Meanwhile, in each year’s federal budget, there is some $700 billion allocated for military and defense, and that may not be all of the expenditures on “defense” and war making. There are many programs and departments that are directly connected to our continual war efforts, but do not show up as defense expenditures. These allocations and budget items will not be cut. Rather, they will grow, as new targets are found and new excuses found to bomb them.

This is an ancient choice for civilizations throughout history: guns or butter. You can’t have both. The U.S. has tried for a half-century to do that and it hasn’t worked. The country is in decline in many ways, as if trying to prove that a nation and society can have both, but the proof that it can’t be done is all around us: failing infrastructure, mass incarceration, environmental degradation, underemployment for the masses, lack of health care for tens of millions, substandard housing, student debt, bad water, unclean air, and industrial food production.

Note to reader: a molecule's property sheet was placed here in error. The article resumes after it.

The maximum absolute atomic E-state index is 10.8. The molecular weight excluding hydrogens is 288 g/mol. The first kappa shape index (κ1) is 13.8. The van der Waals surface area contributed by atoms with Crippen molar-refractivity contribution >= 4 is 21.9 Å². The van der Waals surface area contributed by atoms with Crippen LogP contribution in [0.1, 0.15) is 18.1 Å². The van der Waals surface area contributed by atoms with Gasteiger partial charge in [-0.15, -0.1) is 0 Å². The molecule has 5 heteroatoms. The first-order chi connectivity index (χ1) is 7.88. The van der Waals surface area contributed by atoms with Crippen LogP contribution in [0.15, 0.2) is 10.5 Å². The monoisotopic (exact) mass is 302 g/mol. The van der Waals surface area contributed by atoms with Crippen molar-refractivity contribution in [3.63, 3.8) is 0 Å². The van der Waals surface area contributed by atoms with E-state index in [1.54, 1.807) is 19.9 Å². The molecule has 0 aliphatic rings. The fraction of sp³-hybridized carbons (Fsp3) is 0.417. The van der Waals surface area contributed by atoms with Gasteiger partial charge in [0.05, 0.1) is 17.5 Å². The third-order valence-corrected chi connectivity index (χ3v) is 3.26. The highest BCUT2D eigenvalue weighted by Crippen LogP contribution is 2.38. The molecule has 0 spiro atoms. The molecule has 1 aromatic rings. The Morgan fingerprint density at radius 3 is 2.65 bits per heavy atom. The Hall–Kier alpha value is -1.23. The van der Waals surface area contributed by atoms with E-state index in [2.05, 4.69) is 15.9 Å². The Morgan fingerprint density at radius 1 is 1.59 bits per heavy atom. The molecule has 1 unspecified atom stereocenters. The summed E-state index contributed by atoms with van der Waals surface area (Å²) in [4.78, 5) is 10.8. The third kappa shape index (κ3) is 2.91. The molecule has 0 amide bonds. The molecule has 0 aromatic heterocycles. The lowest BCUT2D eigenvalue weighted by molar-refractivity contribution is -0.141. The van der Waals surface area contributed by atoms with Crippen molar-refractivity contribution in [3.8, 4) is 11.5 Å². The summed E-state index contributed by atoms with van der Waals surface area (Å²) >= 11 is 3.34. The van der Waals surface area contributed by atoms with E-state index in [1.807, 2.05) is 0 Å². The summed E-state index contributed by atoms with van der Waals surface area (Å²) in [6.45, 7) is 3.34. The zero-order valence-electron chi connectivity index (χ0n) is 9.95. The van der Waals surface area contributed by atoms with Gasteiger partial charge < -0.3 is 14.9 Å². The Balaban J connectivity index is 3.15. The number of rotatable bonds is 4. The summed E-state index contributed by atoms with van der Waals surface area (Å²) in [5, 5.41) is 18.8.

Two presidents, Eisenhower and Johnson, explicitly warned the U.S. about this but the warnings have gone unheeded. The solution might be as simple as a renewal of the War on Poverty (not a war on the poor, as we are seeing today), for lifting all of the poor from their condition will lift the entire country. There must be a demand for the renewal of the War on Poverty. The alternative is the impoverishment of the whole and that won’t be a pretty sight to see. Columnist, John Funiciello, is a long-time former newspaper reporter and labor organizer, who lives in the Mohawk Valley of New York State. In addition to labor work, he is organizing family farmers as they struggle to stay on the land under enormous pressure from factory food producers and land developers. Contact Mr. Funiciello and BC.